Enmotus MiDrive 800GB appearing as a single device

This is a lot simpler for the host side than the strategy Intel uses for their Optane Memory H10, which is two separate PCIe devices on one M.2 card and requires special motherboard support to properly detect both halves before the caching software can even get involved. Enmotus is working to make MiDrive even simpler by having Microsoft distribute the Enmotus driver with Windows, so that a MiDrive will be automatically detected and managed by the Enmotus software without requiring any user intervention. For now, Windows will default to using its standard NVMe driver for a MiDrive, but that should change by the time products hit the shelves.

Example of how MiDrive LBA allocation will change with use
(for illustration purposes only, not based on real testing)

Enmotus supports assigning data to SLC or QLC in 4MB chunks, which is probably the size of a single NAND flash erase block in SLC mode, and thus the smallest chunk size that can easily be remapped between the QLC and SLC portions of the drive without contributing to unnecessary write amplification. That 4MB block size means that a small file moved to SLC is likely to bring along other nearby files, which will often contain related data that may also benefit from being in SLC. It also means that large files can be partially resident in SLC and partially in QLC. Since this process doesn't change the logical block addresses a file occupies, Enmotus MiDrive doesn't need to change anything about how NTFS organizes data, and it doesn't need to behave like an advanced disk defragmenter that tries to move important data toward the beginning of the disk. The MiDrive software only needs to look up what LBAs are used by a file and tell the SSD whether to move that data to SLC or QLC blocks. The only side-effect visible to the rest of the OS is a change in the performance characteristics for accessing that part of the SSD.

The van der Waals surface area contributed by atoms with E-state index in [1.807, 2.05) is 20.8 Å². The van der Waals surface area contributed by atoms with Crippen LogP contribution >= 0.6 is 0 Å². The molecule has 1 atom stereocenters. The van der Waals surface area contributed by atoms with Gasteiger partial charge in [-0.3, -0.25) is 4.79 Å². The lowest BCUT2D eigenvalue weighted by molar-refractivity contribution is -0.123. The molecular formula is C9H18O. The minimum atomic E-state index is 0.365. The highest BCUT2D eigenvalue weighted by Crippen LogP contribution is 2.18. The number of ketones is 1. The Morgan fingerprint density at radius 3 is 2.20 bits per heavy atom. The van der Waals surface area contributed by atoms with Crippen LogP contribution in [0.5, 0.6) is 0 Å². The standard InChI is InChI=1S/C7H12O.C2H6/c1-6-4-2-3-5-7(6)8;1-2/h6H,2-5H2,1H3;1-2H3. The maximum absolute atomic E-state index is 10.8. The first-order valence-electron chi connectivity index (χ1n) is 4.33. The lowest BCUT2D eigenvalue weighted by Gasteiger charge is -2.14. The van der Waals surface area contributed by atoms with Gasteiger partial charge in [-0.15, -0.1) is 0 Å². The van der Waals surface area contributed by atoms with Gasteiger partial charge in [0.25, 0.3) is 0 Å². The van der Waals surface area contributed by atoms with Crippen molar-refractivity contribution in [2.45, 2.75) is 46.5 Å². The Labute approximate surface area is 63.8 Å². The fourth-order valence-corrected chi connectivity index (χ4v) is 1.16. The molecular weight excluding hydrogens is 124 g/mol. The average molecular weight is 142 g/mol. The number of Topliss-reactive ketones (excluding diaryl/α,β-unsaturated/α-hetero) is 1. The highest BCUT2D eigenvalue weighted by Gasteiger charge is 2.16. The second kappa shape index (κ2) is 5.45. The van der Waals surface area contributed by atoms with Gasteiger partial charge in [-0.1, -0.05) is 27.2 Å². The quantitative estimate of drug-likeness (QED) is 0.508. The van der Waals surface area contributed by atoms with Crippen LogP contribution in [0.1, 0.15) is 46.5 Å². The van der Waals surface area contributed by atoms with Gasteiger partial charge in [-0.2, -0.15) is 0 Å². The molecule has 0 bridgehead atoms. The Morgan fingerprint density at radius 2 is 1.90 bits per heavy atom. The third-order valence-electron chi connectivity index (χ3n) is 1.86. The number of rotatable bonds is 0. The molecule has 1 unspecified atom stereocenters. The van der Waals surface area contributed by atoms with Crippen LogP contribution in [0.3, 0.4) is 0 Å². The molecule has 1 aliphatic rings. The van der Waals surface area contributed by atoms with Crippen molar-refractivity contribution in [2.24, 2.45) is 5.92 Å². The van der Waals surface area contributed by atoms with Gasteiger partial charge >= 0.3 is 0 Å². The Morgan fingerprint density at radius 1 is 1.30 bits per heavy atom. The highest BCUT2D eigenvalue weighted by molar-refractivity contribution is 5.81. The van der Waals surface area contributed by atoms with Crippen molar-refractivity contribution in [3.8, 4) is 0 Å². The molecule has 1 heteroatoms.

The SLC portion of an Enmotus MiDrive differs from a traditional SLC cache not only by being host-managed, but also in how the SSD treats it for wear leveling purposes. A typical SSD's SLC cache may have a static or dynamic size, but in either case when new write commands arrive the SSD will write the data to whatever NAND flash block is currently empty. When the cache is flushed, data from several SLC blocks will be rewritten in TLC or QLC mode to a different empty block, and the SLC blocks are then free to be erased and put back into the pool of available blocks. Managing just one pool of empty blocks means that the actual physical location of the SLC cache can move around over time, and a block that was last used as TLC might end up being used as SLC the next time data is written to it.

By contrast, Enmotus MiDrive technology has the SSD track two entirely separate pools. When the drive is manufactured, the SLC portion is permanently allocated for the lifetime of the drive. Any physical NAND pages and blocks that are used as SLC will always be treated as SLC for the lifetime of the drive, and the same for the QLC portion. The two pools of flash are subject to completely independent wear leveling, even though SLC and QLC portions will exist side by side on each physical flash chip on the drive. This means that the QLC blocks will never be subjected to the short-term Program/Erase cycles of SLC cache filling and flushing. For the SLC blocks, the error correction can be tuned specifically to SLC usage, and that allows Enmotus to achieve around 30k Program/Erase cycles for the SLC portion of the drive (based on Micron QLC NAND). MiDrives will expose separate SMART indicators for the SLC and QLC portions of the drive, so monitoring software will need to be updated to properly interpret this information.